Tuesday, July 29, 2014

Product Review: Nana's Nola Gluten Free Granola Bites

Being gluten free has allowed me to develop an intimate relationship with the food that nurtures my body, and as a result I've become someone more inclined to seek out local foods. Nana's Nola is a company birthed out of Flying Changes Bed and Breakfast, a B&B located in Oneonta in upstate New York, so as a New Yorker I was pleased to receive free samples of their first product: Gluten Free Granola Bites.

The bites come in a 2 oz pouch, and are the perfect size for snacking or adding to yogurt. In addition to being gluten free they are also free of soy, artificial additives, and preservatives as well as low in sodium. While they might be lacking in unnatural ingredients they are far from lacking in nutrients as they contain 4 grams of protein, 2 grams of fiber, an 2% of your daily value of calcium. Nana's uses organic gluten free oats, and has a gluten free statement that explains their cross contamination procedure: "Nola’s gluten free granola bites are produced under strict Good Manufacturing Practices in an isolated HEPA filtered “Clean Room” environment where extensive procedures are followed to make sure that no gluten is present in their finished products."

I enjoyed these bites, and thought they were a very simple concept done right. They are sweet, but not unnaturally so like many other granola. The combination of oats, puffed quinoa, and puffed brown rice made for an inviting inconsistency in texture and a great mix of flavors in every bite. This mix of 'grains' certainly sets them apart. They're sweet and simple, and certainly a product I'll eat again. You can buy a 6 pack of the 2oz pouches for just 14$ online, and the line will soon be expanding to include other products such as cookies. 

Saturday, July 26, 2014

Product Review: Glutino Simply Salted and BBQ Crisps

For those of us that avoid gluten summer get together's are often a good time to chow down on one of the easiest gluten free go to snacks: Chips. Glutino's line of Crisps, which are baked potato chips that come in three flavors (BBQ, Simply Salted, and Sour Cream and Onion), are a reliable gluten free snack that also happens to be lighter in fat that the usual chip.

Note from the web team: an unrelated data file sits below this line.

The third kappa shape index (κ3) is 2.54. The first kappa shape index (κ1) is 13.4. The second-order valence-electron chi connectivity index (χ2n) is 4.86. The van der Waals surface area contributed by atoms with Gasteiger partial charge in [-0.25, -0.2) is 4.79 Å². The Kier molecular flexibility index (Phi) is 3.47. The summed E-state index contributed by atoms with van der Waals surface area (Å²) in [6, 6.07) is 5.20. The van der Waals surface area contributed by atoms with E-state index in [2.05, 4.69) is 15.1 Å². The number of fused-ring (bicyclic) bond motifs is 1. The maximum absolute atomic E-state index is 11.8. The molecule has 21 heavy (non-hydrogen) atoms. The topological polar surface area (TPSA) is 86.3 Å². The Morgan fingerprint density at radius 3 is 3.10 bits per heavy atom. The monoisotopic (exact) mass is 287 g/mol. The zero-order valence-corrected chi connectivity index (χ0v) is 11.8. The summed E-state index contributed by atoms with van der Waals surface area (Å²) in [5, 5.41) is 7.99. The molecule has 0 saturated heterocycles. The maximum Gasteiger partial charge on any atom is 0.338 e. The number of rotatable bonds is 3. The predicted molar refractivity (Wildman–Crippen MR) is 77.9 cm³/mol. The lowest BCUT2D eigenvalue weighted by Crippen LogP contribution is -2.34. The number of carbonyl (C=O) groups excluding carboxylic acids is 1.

This month I had the chance to share the BBQ and Simple Salted crisps with friend's (both gluten free and non-gluten free) at a pirate themed pool party. Although not all that pirate-y, they were a hit with the party. Both flavors are light and crispy, the perfect texture for a good dip companion. The Simply Salted chips were nothing special flavor wise, but they hold their own as a salted chip because of their crispness. Meanwhile the BBQ crisps were a fine mix of sweet and salty, made perfect by a hint of smoke. Both bags were quickly devoured at this party, and many a friend asked for the brand name to purchase for later. I would say that is a success for the gluten free community. 

**Please Note: This product was provided to me by Glutino as part of their Very Important Gluten-Free Blogging Community (VIGFB) Campaign. However, the review reflects my own thoughts and tastes and was in no way influenced by this partnership.**

Thursday, July 17, 2014

Product Review: Ian's Gluten Free Fish Sticks and Onion Rings

Recently, Ian's Natural Foods was gracious enough to send me two of their products to sample including their Fish Sticks and Onion Rings. Both products are not only gluten and wheat free but are also soy, dairy, egg, and nut free so they are an inviting contribution to the food allergy community.

The fish sticks were a page from my grade school cafeteria years, except with a more refined twist. Coated in cornflake crumbs, they had a crunchy outer layer not softened by dipping sauces. I love my food with a crunch, so this was a welcomed change from my earlier experiences with soggy fish sticks. The fishy goodness on the inside was also far superior to any school fish stick, being made of real fish not some mixture only made of part fish. Bravo Ian's!

The onion rings were coated with the same batter as the fish sticks, but in this instance I didn't feel the combination played out as well. I felt they were lacking in flavor, although they kept their crunchy texture and did the job as an onion rings and went well with chipotle mayonnaise. I will admit though that I had frozen and thawed this product a few times before eating them.